Curbside Capsule: 1974 Chevy Monte Carlo- Rocking That 70’s Styling!

1- 74-Monte-Carlo

I found this Monte Carlo sitting at a local repair shop. Serious Monte fans will identify it as a 1974 based on the I-beam rear bumper and recessed tail lights.

But before we look into this car, I’d like to point out that there isn’t a full Curbside Classic write up on any generation of the Monte Carlo. When these cars arrived, GM enjoyed a near 50% share of the US market, and they lasted right up to the GM bankruptcy (if we ignore their brief hiatus from 1989 to 1994). Based on that, it seems a tale begging to be told.

I considered a full write up for the second generation based on this car, but there were several issues…


First, the pictures suck. Not only is the car parked too close to others, the sun did not cooperate with my interior shot (as you can see here).


Second, it’s had a number of modifications. A forensic examination of that interior photo brings up this “Landau” badge. If the car is a Landau, it lacks the appropriate vinyl top over the rear third of the roof. As it happens, I prefer the look of the steel top, but we need an appropriately dressed Monte Carlo for a Curbside Classic write up.

5- 74-Monte-Carlo

Also, if this car is a true Landau, it’s missing the factory Turbine II wheels. In my opinion, those replacement bean hole mags make a poor substitute.

I will say this though- I love the look of this car. Without the vinyl top or any side trim, the body sculpting and overall silhouette is easily distinguished. While it can be called excessive, loud, baroque, silly, extreme, over the top, those criticisms miss the point. It is supposed to be excessive, loud, and baroque. Of all the seventies personal luxury coupes, from 1973 to 1975 the Monte Carlo best symbolized this look.

Having said all that, you may thinking to yourself, “Why only ’73 to ’75? Why not the ’76 or ’77 second generation cars?”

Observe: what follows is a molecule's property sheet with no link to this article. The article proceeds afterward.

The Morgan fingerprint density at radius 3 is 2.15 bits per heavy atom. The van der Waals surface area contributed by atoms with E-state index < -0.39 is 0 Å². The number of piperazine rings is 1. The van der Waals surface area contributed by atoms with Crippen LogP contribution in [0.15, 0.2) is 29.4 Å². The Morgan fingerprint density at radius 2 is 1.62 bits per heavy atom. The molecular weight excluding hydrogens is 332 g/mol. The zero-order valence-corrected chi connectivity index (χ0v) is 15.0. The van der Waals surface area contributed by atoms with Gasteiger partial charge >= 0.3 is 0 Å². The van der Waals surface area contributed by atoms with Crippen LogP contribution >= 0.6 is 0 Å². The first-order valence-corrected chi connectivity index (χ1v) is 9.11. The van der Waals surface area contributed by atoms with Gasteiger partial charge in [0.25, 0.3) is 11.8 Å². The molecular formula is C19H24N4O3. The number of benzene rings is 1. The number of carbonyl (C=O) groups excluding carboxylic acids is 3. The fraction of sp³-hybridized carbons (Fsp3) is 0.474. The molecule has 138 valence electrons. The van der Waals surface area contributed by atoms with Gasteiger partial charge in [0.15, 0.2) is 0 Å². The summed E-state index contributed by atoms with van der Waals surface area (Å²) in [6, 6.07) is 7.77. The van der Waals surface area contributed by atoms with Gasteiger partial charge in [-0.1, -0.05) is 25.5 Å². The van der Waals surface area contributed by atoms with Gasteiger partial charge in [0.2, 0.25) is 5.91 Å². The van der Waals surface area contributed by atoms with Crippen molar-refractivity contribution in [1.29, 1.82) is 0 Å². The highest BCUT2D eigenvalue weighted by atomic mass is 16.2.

Simple- In 1976 GM wrecked the styling. I refuse to post an example, but you all know what happened. They used STACKED rectangular headlights. I’ve bitched about pasting these headlights on existing vehicles before, and today I’m going to show you a picture that demonstrates my point to perfection.

5- Stacked-Quads

There – I’ve modified the look of a 1932 Chrysler Imperial to mimic the ’76-’77 car. These grand cars from the early thirties served as the inspiration for the Monte Carlo, and as you can see, stacked square headlights simply do NOT work in this application. Point made. Discussion over. Class dismissed.

Having provided you with my opinion, I’m sure a small minority of you wish to provide your own counterpoints. If so, I fully understand. While I recognize the Monte as one of the best of that era, I’m not looking to own one. But if you’re looking for the best of the baroque, I strongly recommend it.


Before the ’73 to ’77 Gran Prix fans come at me pitchforks, I love that look as well, but in a different way. Where the Monte Carlo is excessive, loud, and baroque, the Gran Prix is subtle, muscular, and restrained (especially in black). Quite a trick considering the two cars share the same body! D/S